McCarthy says he never meant to imply Benghazi panel was political

House Majority Leader goes on 'Special Report' to defend work of Benghazi Select Committee


House Majority Leader Kevin McCarthy, in an interview with Fox News on Thursday, walked back comments on the Benghazi committee that have caused a political storm for his caucus and led to renewed Democratic calls for it to be disbanded.

McCarthy, the leading candidate for House speaker, earlier this week was accused by Democrats of implying the committee was created to politically damage Hillary Clinton, after he linked its work to her dropping poll numbers. On Thursday, some Republicans also criticized him, and urged him to clarify his remarks.

Speaking with Fox News’ Bret Baier  in a "Special Report" exclusive interview, McCarthy said he “never meant to imply" that the Benghazi committee has any political motivations.

"This committee was set up for one sole purpose - to find the truth on behalf of the families for four dead Americans," McCarthy said. "Now, I did not intend to imply in any way that work is political."

House Speaker John Boehner staunchly defended McCarthy on Thursday after senior Democrats called for the Benghazi investigation committee to be disbanded, claiming Boehner's top deputy -- and the favorite to step into the speaker's shoes -- implied in an interview the panel was created to politically damage Clinton.

The comments gave Democrats an opening to reprise allegations the committee is merely a political tool. Rep. Nancy Pelosi, the chamber's top Democrat, said Thursday that the investigation is "unethical" and the panel should be shut down. Pelosi also questioned whether the panel violates House rules forbidding spending taxpayer dollars for political purposes.

But Boehner, without mentioning McCarthy's remarks, fired back and issued a statement saying the panel would keep working. 

"This investigation has never been about former Secretary of State Clinton and never will be," he said. "... The members of this committee have worked diligently and professionally to fulfill this important mission and they will continue to do so.”

"The American people deserve the truth about what happened in Benghazi. That's always been our focus, and that's going to remain our focus."

McCarthy made the comments in an interview Tuesday night with Fox News' Sean Hannity. Describing how he would be different as speaker, McCarthy said he'd be a "conservative speaker that takes a conservative Congress that puts a strategy to fight and win."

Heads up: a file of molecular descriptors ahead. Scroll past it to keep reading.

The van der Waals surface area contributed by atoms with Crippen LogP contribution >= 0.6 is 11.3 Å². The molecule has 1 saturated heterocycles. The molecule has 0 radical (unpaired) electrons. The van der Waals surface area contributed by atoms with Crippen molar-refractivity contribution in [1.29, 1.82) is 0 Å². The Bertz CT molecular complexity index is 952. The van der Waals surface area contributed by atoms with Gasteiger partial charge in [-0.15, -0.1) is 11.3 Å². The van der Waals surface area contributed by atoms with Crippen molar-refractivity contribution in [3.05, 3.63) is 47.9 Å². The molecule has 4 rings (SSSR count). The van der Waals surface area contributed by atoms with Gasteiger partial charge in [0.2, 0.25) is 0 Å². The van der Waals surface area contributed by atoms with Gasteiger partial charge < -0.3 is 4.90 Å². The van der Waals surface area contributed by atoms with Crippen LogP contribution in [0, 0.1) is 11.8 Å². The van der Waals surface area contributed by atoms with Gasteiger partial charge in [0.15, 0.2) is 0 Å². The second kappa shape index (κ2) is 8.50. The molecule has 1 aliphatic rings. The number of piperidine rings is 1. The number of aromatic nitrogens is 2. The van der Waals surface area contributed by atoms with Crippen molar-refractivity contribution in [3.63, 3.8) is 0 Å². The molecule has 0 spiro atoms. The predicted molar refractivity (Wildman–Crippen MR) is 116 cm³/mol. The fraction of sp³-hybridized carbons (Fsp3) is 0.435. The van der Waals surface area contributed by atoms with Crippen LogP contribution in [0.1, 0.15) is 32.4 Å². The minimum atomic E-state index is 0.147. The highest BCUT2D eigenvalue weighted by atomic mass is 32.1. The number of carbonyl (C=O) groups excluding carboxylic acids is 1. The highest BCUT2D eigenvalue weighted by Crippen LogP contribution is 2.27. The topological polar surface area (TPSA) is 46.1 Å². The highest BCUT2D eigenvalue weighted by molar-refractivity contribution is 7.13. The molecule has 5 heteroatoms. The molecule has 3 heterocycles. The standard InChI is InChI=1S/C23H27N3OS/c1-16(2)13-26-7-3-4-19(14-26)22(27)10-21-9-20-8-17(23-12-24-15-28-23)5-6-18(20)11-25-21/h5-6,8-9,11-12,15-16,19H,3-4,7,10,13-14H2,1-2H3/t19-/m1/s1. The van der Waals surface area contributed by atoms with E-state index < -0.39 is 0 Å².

He added: "And let me give you one example. Everybody thought Hillary Clinton was unbeatable, right? But we put together a Benghazi special committee, a select committee. What are her numbers today? Her numbers are dropping. Why? Because she's un-trustable. But no one would have known any of that had happened had we not  ..."

Democrats swiftly suggested his comments undermine claims by the committee's leader and other Republicans that the panel is only seeking the truth about the deadly 2012 attacks at a U.S. diplomatic facility in Benghazi, Libya.

"I appreciate Rep. McCarthy finally coming clean and admitting what we have all known all along: that the Benghazi Select Committee was designed and created as a political attack tool to damage a potential Democratic presidential nominee," Rep. Adam Smith, D-Wash., a Benghazi committee member and top Democrat on the House Armed Services Committee, said in a statement.

Some Republicans also suggested this week that McCarthy's comments could damage the credibility of the committee and it's chairman, Rep. Trey Gowdy, R-SC.

"I think it's a total mischaracterization of the good work that's been done on the Benghazi committee," Rep. Jason Chaffetz, R-Utah,  said of McCarthy's comments in an interview with the Associated Press.

Chaffetz, chairman of the House Oversight and Government Reform Committee, said he told McCarthy privately Wednesday that he still supported his bid to become speaker but considered his comments untrue.

“To discredit the committee and its purpose was wrong and he should walk back those statements," Chaffetz told the AP.

Rep. Thomas Massie, R-Ky., expressed similar sentiments to Chaffetz on Thursday, saying, "I think he should apologize to the families because his statement jeopardizes the committee's work and trivializes it."

McCarthy said Thursday he’s spoken with Gowdy on how he never meant to imply the committee was political.

"I talked to Trey, and I told him, I regret that this has ever taken place, it is never my intention," McCarthy told Fox News’ Brett Baier, "and Trey goes, 'I know it's not your intention, because you know it's not political.'"

Though he acknowledged his comments were a "setback," McCarthy also brushed off suggestions that his words could affect his push to replace outgoing House Speaker John Boehner.

"We're going to be able to win this race," he said.

But his comments are getting mixed reviews from Republicans as he approaches an initial test vote to succeed House Speaker John Boehner.

“Nobody has 218 today for Speaker,” said Rep. Tim Huelskamp, R-Kan. “Those comments were not helpful. I don’t think that got him one vote.”

“Kevin (McCarthy) is dealing with some very thin margins on the floor (in the Speakership vote),” said Rep. David Jolly, R-Fla,. “He has had to backpedal. It’s took it toll. It was regretful.”

The remarks by Huelskamp and Jolly suggest that since McCarthy can’t get to 218 votes, he can’t afford to waste any vote. Any sort of bump in the road may have negative consequences for McCarthy.

“I don’t think the leader meant to say what this is being construed as,” said Rep. Brian Babin. R-Texas.“It certainly was something that was unfortunate.”

Fox News’ Chad Pergram and the Associated Press contributed to this report.